This section is from the book "The Boy Mechanic Vol. 2 1000 Things for Boys to Do", by Popular Mechanics Co.. Also available from Amazon: The Boy Mechanic, Vol2: 1000 Things for Boys to Do.
[This article explains the preparation of the camera for taking the pictures at each of the three stations, after which the plates are developed, printed and kept until a convenient time may be had for plotting the ground. The succeeding article will give in detail the making of the map from the photographs.-Editor.]
CAMERA surveying is simply plane-table surveying in which the landscape has been photographically picked up and carried indoors. It has the enormous advantage that one can obtain a record of the utmost fidelity in a small fraction of the time taken to do the field work of even a sketchy plane-table survey, and that plotting can be done in the comfort and with the conveniences of a drafting room. When the hours one can work are short or the periods of clear, dry weather are few and far between, a camera is an ideal surveying instrument. It sees and records with the click of the shutter.
Surveying by camera was proposed early in the infant days of photography ; but not until the eighties were photographic surveys commenced in earnest. With the extensive surveys of the Canadian Rockies by the Canadian government within the past decade and the topographic surveys of the Alps, the camera has very recently indeed achieved the dignity of being known as a "sure-enough" surveying instrument. Even today, few surveyors have ever used photography for making surveys, even though for mountain topography or any survey which includes a large number of distinctive, inaccessible landmarks, the camera asks no odds of either the plane table or the stadia transit.
A camera survey taken of the summer cottage or the camping ground will be a source of great delight while it is being plotted up of winter evenings. There is something weird in watching each tent and dock slip into its place with naught but a pair of dividers and a few pictures to do the trick. And when the map is done, there are all the data to tell just where a tennis court can go or a walk ought to be built.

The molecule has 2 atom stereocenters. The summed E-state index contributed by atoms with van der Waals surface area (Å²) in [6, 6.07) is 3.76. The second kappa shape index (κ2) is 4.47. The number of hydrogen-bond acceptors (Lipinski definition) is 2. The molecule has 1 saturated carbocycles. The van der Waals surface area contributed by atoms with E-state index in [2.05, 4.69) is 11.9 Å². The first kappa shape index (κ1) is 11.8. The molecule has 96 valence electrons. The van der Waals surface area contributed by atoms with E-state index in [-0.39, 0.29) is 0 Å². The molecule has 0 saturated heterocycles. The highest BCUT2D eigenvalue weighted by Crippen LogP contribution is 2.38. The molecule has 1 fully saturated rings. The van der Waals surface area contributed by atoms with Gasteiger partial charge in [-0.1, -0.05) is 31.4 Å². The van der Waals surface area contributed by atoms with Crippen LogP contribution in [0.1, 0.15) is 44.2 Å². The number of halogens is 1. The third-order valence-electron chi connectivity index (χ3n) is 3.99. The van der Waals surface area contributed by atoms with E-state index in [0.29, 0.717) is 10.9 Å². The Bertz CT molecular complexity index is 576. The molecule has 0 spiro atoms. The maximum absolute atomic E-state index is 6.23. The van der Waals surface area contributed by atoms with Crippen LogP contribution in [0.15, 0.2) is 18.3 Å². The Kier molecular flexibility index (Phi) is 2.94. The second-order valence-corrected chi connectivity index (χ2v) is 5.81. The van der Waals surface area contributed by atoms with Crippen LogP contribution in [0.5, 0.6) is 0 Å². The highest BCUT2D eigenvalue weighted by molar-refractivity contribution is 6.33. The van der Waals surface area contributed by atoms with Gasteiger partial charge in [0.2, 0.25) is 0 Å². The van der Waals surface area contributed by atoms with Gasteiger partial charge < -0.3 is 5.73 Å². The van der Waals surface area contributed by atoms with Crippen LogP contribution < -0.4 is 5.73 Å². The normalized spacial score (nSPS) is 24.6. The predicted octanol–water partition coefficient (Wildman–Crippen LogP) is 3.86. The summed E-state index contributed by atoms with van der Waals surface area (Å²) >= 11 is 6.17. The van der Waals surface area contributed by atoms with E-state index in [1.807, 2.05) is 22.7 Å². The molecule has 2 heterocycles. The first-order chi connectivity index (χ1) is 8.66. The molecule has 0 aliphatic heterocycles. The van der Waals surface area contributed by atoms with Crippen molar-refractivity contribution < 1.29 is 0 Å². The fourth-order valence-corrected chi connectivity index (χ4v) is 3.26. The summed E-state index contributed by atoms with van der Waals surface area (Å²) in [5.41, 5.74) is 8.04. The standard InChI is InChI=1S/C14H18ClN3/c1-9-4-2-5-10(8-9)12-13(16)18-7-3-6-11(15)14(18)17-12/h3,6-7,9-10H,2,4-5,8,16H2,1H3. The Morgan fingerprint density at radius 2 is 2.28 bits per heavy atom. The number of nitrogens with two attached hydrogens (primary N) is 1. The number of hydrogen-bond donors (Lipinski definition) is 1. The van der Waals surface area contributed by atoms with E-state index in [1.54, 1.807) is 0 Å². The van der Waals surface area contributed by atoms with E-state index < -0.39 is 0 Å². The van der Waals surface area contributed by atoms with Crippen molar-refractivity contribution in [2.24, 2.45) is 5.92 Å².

In making surveys, a plate camera will do more accurate work than will a film camera; and a fixed focus is a big help in plotting. In spite of the special and expensive instruments which have been designed solely for surveying work, a little ingenuity on the part of the owner of most any kind of a camera, be it big or little, film or plate, box or folding, will do wonders toward producing good results.
To be used for surveying, a camera plate is vertical and when the perpendicular line from the center of the plate to the center of the lens is horizontal. Actual cross hairs in the camera are not as good as four tiny points of V's, one projecting from the middle of each side, top, and bottom of the camera box, just in front of the plate holder. How the level is to be adjusted so that a line between the upper and lower points will be truly vertical, and one through the die-side points truly horizontal and on a level with the center of the lens when the bubbles are in the center of the spirit level, will be described later.
must be fitted with a spirit level and some arrangement for cross hairs. A T-shaped level on the bed or the box, carefully adjusted, will show when the
Ill: A T-Shaped Level with Adjusting Nuts is Located on the Camera Box, or on the Bed of the Folding Camera
To Prepare a Camera for Surveying, It is Necessary to Arrange That the Axial Center Line through Lens to the Plate Shall be Level
Ill: The Camera is Set Up, Complete with Thread or Pencil-Line Cross Hairs and Level, Then Focused on a Stake so That Its Top will Just Come to the Horizontal Cross Hair at the Center of the Plate When the Level Tube Parallel with the Center Line of Lens Reads Level